Dragon Hoops, by Gene Luen Yang
In order to get myself out of a bit of a reading slump, I’ve been smashing though some books that are new styles and genres to me. Graphic novels and comics have been high on my list lately, but I usually pass right on by sportsing books. This one looked interesting though, and that first impression was upheld by the wonder contained in its pages. A graphic novel from the point of view of the author, a teacher at a school whose basketball team were headed for a State championship, and who was looking for a new story, Dragon Hoops is fascinating. Part personal narrative, part historical exposition, part cultural analysis, it doesn’t shy away from dealing with difficult topics, like the former coach of the school who faced historical sexual assault charges, or the questions about whether treatment of individual players may have been the result of unconscious racial bias. It’s self-reflective, thoughtful, gently humorous, and so compelling that it had this non-sportsing geek girl sitting on the edge of her seat hoping for a last minute win at the championships – even though, really, that’s not what the game is all about. It’s still satisfying though, right?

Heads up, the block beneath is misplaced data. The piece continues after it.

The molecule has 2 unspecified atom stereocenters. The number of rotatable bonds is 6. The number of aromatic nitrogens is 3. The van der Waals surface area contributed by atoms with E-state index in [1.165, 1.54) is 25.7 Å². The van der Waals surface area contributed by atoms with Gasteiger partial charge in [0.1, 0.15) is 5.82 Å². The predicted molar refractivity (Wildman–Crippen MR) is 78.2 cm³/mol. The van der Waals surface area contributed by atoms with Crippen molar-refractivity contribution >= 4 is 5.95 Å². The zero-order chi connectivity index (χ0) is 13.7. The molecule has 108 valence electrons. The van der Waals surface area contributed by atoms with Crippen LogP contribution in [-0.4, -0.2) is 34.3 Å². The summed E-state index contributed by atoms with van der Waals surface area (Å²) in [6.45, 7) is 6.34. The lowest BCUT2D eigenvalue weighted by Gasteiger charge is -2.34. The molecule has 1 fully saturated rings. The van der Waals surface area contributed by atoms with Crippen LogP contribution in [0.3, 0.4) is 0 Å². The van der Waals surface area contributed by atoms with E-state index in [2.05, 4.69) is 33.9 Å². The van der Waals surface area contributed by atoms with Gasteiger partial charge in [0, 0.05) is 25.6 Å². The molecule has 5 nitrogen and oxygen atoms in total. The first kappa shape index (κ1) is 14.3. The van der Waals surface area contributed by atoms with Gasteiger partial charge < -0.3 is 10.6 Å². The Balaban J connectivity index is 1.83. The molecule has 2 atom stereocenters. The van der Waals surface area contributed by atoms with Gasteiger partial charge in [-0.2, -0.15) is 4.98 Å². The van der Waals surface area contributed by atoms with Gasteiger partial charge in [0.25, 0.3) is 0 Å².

The recurring motif of the importance of a single step, small but so powerful, really struck me, and had me thinking about all those steps I’ve taken in my life.
This is a compelling graphic novel. I thought I’d read it and then pass it along to someone else, but I loved it so much that I’ve just added it to my newly-created graphics shelf on my bookcase. Off to stalk the author, and get everything else he’s worked on. I love his style.